In the area of statutory copyright it is well-settled that protection is afforded only to the tangible expression of an idea and not to the idea itself. Uneeda Doll Co. v. P&M Doll Co., Inc. , 353 F.2d 788, 789 (2 Cir. 1965). Thus, as the United States Supreme Court in Mazer v. Stein , 347 U.S. 201, 74 S. Ct. 460, 98 L. Ed. 630 (1953), explained:
Unlike a patent, a copyright gives no exclusive right to the art disclosed; protection is given only to the expression of the idea -- not the idea itself . . . .
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The copyright protects originality rather than novelty or invention -- conferring only "the sole right of multiplying copies." [at 217-218, 74 S. Ct. at 470]
Similarly, in a common law copyright action our courts have never extended protection to the ideas contained within the copyright material. The valuable right protected in the case of copyright is "the manuscript or writing regarded as a peculiar combination of words or figures."*fn3 Haskins v. Ryan , 71 N.J. Eq. 575, 578-579 (Ch. 1906), aff'd o.b. 75 N.J. Eq. 623 (E. & A.1909); Flemming v. Ronson Corp. , 107 N.J. Super. 311, 315 (Law Div.1969), aff'd o.b. 114 N.J. Super. 221 (App.Div.1971).
Plaintiff contends that his contribution to the Juvenile Awareness Program goes beyond the mere articulation of an idea. He asserts that the sessions themselves are the tangible expressions of his conceptualization. More specifically, he maintains that the sessions are dramatizations of prison life which he has structured by instructing the inmates on what to say to the juveniles and on how to say it, and by rehearsing with them. Moreover, since he has never published his "drama," he concludes that it is protected by common law copyright.
Although he accepted all of plaintiff's contentions as true, the trial judge nonetheless found that "plaintiff's concept was never sufficiently fixed or frozen" to warrant copyright protection.
The fluid, free-flowing educational "scared straight" program, where no script existed and audience reaction and inmate participation changed with each presentation, was not a concrete expression of an idea of plaintiff's that rose to the level of a tangible product deserving of a common law copyright.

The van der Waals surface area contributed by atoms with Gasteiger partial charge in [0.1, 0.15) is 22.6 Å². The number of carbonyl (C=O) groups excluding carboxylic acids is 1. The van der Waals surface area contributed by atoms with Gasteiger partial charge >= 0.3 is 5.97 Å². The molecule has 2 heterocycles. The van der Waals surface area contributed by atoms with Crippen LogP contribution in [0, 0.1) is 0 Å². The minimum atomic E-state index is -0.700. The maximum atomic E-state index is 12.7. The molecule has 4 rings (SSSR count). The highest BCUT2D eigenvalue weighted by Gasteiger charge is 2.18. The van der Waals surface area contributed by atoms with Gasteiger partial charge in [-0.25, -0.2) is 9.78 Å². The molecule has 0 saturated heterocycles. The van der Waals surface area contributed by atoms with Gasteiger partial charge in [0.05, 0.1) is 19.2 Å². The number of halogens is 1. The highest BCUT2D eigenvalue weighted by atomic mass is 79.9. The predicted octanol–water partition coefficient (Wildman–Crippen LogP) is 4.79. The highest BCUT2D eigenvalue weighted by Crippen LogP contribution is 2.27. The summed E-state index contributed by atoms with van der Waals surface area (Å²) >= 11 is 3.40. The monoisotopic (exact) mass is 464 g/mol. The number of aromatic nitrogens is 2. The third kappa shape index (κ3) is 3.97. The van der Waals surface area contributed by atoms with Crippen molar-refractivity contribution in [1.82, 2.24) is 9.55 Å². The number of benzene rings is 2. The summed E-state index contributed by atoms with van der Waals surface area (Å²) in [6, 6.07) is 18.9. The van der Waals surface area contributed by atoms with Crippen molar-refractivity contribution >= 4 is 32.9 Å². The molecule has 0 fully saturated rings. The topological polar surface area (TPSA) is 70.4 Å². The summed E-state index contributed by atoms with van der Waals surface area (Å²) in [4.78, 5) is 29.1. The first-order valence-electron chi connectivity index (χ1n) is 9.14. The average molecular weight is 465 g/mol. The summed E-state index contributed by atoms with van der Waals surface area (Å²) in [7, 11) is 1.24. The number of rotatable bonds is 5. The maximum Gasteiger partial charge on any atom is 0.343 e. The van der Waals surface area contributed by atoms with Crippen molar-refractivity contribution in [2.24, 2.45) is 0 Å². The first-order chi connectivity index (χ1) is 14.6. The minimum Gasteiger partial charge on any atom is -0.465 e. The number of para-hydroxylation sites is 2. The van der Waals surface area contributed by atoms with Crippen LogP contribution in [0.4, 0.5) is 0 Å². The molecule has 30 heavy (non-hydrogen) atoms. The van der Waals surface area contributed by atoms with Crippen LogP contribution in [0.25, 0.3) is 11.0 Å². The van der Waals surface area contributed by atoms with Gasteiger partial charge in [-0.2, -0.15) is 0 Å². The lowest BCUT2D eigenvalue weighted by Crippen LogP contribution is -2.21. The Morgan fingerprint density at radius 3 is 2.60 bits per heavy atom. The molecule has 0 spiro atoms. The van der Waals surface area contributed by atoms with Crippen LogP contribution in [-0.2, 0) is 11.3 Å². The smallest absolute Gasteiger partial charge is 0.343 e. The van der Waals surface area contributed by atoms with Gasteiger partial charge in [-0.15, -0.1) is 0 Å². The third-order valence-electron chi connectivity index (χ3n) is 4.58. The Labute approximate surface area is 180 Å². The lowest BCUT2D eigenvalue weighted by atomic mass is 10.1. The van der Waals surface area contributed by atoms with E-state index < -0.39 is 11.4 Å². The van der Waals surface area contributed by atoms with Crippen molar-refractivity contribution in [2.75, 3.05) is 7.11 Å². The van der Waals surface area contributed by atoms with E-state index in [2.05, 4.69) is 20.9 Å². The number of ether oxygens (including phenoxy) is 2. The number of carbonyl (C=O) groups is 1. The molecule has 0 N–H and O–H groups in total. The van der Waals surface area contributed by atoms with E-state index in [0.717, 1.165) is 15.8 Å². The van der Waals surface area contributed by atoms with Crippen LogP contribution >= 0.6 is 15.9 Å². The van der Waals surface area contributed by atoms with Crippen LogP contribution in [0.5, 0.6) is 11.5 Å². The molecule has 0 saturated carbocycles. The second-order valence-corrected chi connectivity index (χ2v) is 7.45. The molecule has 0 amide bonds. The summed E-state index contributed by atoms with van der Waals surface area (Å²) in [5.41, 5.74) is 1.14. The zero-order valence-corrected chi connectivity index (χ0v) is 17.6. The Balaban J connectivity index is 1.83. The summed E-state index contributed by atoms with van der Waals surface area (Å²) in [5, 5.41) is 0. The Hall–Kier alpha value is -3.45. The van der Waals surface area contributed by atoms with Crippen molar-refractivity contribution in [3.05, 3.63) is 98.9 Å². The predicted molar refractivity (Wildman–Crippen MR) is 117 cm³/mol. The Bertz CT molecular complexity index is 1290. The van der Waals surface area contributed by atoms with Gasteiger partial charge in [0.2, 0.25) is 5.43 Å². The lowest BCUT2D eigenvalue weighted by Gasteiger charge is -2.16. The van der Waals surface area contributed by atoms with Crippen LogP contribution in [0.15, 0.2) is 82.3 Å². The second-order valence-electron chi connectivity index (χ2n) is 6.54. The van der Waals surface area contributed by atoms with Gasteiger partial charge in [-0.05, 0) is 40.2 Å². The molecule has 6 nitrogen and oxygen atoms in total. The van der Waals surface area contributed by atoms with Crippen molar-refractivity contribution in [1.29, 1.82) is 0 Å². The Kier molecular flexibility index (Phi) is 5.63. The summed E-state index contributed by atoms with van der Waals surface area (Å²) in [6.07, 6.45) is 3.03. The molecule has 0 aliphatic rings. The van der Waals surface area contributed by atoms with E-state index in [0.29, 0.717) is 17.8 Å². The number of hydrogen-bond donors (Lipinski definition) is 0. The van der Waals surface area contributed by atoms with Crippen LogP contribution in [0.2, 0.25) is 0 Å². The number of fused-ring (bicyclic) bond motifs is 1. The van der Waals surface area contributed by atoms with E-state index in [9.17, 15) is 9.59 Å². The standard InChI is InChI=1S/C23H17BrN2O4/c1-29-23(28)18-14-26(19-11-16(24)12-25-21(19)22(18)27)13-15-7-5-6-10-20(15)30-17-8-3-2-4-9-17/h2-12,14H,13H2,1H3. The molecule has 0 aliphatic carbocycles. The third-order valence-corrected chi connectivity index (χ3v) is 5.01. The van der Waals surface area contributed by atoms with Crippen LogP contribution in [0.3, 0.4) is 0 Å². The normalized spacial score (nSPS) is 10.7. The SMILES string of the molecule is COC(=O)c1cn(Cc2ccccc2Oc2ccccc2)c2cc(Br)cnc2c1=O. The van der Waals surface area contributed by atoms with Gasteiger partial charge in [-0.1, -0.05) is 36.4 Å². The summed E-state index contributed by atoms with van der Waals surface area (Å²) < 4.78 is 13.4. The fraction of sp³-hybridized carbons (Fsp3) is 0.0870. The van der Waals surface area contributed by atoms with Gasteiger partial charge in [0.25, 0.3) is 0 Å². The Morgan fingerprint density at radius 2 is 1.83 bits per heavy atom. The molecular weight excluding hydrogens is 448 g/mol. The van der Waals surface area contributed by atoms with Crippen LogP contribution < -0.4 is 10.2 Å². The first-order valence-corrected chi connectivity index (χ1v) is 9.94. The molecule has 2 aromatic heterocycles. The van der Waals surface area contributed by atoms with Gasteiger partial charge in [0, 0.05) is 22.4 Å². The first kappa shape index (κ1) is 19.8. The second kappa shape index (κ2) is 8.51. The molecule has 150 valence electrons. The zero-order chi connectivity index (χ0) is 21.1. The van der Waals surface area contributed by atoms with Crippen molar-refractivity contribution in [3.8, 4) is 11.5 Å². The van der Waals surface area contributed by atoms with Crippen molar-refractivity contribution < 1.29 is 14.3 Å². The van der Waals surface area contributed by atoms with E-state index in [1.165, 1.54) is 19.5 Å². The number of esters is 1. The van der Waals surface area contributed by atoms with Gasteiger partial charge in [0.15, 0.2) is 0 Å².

All plaintiff had done, the trial judge concluded, was originate the idea for a "real life program" and participate in its implementation.
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Defendants rely on Rokeach v. Avco Embassy Pictures Corp. , 197 U.S.P.Q. 155 (S.D.N.Y.1978), in support of their contention that there can be no copyright in real life events. There the author of an historical case study about delusional Christs brought a copyright infringement suit against the distributor and publisher of a movie and play, entitled "The Ruling Class" and having as the central character a delusional Christ figure. Defendants conceded that some of the words and phrases spoken by their character originated from statements of real mental patients recorded in plaintiff's book. In dismissing the complaint the court explained:
In no real sense can Rokeach claim to have created these statements any more than an historian or biographer can claim to have created the facts and statements reported in a work about an historic personage. Greenbie v. Noble , 151 F. Supp. 45, 113 USPQ 115 (S.D.N.Y.1957). Nor does the fact that statements made by the mental patients may have occurred during conversations between them and Rokeach or the latter's research assistants give rise to copyright protection insofar as Rokeach is concerned. Norman v. Columbia Broadcasting System, Inc. , 333 F. Supp. 788, 798, 172 USPQ 7, 14 (S.D.N.Y.1971); Estate of Hemingway v. Random House , 23 N.Y. 2d 341, 345-50; 296 N.Y.S. 2d 771, 776-79, 244 N.E. 2d 250, 253-255, (N.Y.Ct. of App.1968).
Also see, Current Audio, Inc. v. RCA Corp. , 71 Misc. 2d 831, 337 N.Y.S. 2d 949 (Sup.Ct.1972) (no proprietary rights in the "give and take" of unrehearsed public press conference); Noble v. Columbia Broadcasting System , 270 F.2d 938 (D.C.Cir.1959) (spontaneous, unrehearsed, fictitious courtroom drama, using local lawyers and judges, and members of the studio audience as jurors, not subject to statutory or common law copyright).
Whether the session in question here was, as plaintiff contends, a dramatization of prison life created by him, or, as defendants assert, merely a real life exchange incapable of being copyrighted, we conclude that plaintiff's claim must fail. As we have noted, New Jersey law does not protect literary property which is not in a tangible form. And even if plaintiff is to be credited with the dramatization of the sessions so that the sessions themselves are considered to be the concrete expression of his work product, we find that his claim nonetheless must fail as a result of federal preemption.
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Though the Copyright Act of 1909 preserved state law copyrights with respect to unpublished works, the Copyright Act of 1976, 17 U.S.C.S. § 101 et seq. , has now preempted this area. See, generally, 1 Nimmer on Copyright § 1.01(B). Specifically, the new act provides:
§ 301. Preemption with respect to other laws
(a) On and after January 1, 1978, all legal or equitable rights that are equivalent to any of the exclusive rights within the general scope of copyright as specified by section 106 [17 USCS § 106] in works of authorship that are fixed in a tangible medium of expression and come within the subject matter of copyright as specified by sections 102 and 103 [17 USCS §§ 102 and 103], whether created before or after that date and whether published or unpublished, are governed exclusively by this title [17 USCS §§ 101 et seq.]. Thereafter, no person is entitled to any such right or equivalent right in any such work under the common law or statutes of any State.